More traditional infrastructure projects, which are just as necessary, are also included in the proposed framework. The repair and rebuilding of our roads and bridges will finally be fully funded. The American public will also benefit from upgrades to run-down mass transit systems and airports. Old school and transit buses will be replaced by electric alternatives, significantly reducing emissions from our transportation sector. On that front, the bill also funds the expansion of electric vehicle charging stations, which are quickly becoming a necessity.

The bill increases our resilience against foreign cyber-attacks and extreme weather events caused by climate change. Both of those threats to our infrastructure have become more frequent in recent years and must be addressed. This bipartisan framework enables the modernization and enhancement of security for our entire electric power grid, while also establishing a new Infrastructure Financing Authority to complement existing funding mechanisms.

Congress has the opportunity to pass this infrastructure bill into law, but for that to happen, they need the full support of leaders such as Senator Rounds. By publicly voicing his support for this bipartisan infrastructure framework, Senator Rounds can play a crucial role in repairing America’s infrastructure. This historic deal is a rare opportunity that must not be passed up.

 

Thune: Democrats’ New Death Tax Would Crush Family Farms, Businesses

Thune: Democrats’ New Death Tax Would Crush Family Farms, Businesses

“Americans’ bank accounts should not be regarded as a bottomless barrel of money to pay for Democrats’ preferred government programs.”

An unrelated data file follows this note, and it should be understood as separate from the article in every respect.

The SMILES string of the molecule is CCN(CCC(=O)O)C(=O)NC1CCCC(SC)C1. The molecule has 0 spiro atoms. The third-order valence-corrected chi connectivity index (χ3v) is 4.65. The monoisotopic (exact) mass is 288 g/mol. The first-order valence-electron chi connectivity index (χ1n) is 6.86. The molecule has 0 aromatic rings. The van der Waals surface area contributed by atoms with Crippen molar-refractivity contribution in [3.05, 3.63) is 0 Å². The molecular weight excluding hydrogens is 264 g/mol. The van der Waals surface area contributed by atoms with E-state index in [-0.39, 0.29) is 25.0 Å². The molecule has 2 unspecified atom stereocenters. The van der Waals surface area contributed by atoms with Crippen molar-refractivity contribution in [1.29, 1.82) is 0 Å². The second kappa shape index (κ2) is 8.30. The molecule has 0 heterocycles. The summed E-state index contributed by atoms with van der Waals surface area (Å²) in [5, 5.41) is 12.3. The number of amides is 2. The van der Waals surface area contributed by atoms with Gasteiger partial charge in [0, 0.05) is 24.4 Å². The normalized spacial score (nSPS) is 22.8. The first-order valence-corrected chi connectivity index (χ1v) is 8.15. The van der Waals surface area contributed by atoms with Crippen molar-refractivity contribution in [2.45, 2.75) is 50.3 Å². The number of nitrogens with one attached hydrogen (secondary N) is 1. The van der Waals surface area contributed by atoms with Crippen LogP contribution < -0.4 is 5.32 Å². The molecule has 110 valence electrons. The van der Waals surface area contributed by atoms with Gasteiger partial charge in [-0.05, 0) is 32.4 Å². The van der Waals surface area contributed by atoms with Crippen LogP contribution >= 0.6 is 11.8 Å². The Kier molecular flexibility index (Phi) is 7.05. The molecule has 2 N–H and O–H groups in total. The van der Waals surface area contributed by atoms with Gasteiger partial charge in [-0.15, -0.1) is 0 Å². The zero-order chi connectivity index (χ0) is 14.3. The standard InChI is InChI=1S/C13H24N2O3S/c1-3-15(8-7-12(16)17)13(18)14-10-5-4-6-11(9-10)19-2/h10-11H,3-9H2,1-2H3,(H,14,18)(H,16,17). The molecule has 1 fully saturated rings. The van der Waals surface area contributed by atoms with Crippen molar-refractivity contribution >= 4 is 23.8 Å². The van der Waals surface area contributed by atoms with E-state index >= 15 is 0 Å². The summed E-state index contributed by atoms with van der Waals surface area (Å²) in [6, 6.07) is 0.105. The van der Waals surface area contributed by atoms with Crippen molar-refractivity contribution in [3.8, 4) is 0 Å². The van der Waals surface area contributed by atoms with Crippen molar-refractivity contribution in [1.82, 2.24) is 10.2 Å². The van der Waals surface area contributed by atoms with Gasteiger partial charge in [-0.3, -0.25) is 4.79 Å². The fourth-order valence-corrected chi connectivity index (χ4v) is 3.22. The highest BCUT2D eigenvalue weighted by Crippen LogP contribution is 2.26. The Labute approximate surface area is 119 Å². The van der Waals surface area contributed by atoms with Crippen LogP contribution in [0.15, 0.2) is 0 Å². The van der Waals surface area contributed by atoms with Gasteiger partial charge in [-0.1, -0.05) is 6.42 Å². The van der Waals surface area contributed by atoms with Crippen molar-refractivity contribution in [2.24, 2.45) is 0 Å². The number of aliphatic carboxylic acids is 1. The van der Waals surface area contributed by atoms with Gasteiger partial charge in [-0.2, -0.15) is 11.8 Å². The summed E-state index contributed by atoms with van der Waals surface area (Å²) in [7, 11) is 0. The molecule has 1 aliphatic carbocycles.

Click here or on the picture above to watch the video. 

WASHINGTON — U.S. Sen. John Thune (R-S.D.) today discussed the Democrats’ reckless tax-and-spending spree and the cost that would ultimately fall on the backs of hardworking middle-income families. Thune noted that the Democrats’ new death tax would force Americans to pay more money in taxes on assets passed on from generation to generation. Last week, Thune led the entire Senate Republican caucus inurging President Biden to abandon his effort to impose a capital gains tax increase on family-owned businesses, farms, and ranches.

Senator John Thune praises Education Department for backing off CRT promotion, but warns they left themselves wiggle room.

US Senator John Thune was featured on the college fix website today for thanking the US Department of Education from backing off promoting critical race theory, but also warned that we need to be vigilant about it coming back.

South Dakota Republican Senator John Thune gave a speech in his chamber of Congress today praising the Department of Education for backpedaling from “radical and divisive propaganda…for civics and American history education” but warning “there’s still a lot of reason to be concerned.”

and…

After his warning that people ought to still be concerned about what President Biden’s Department of Education is up to, Thune said, “The department’s reversal was cloaked in bureaucratic language, leaving room for a future flip-flop by the administration.”

Read it all here.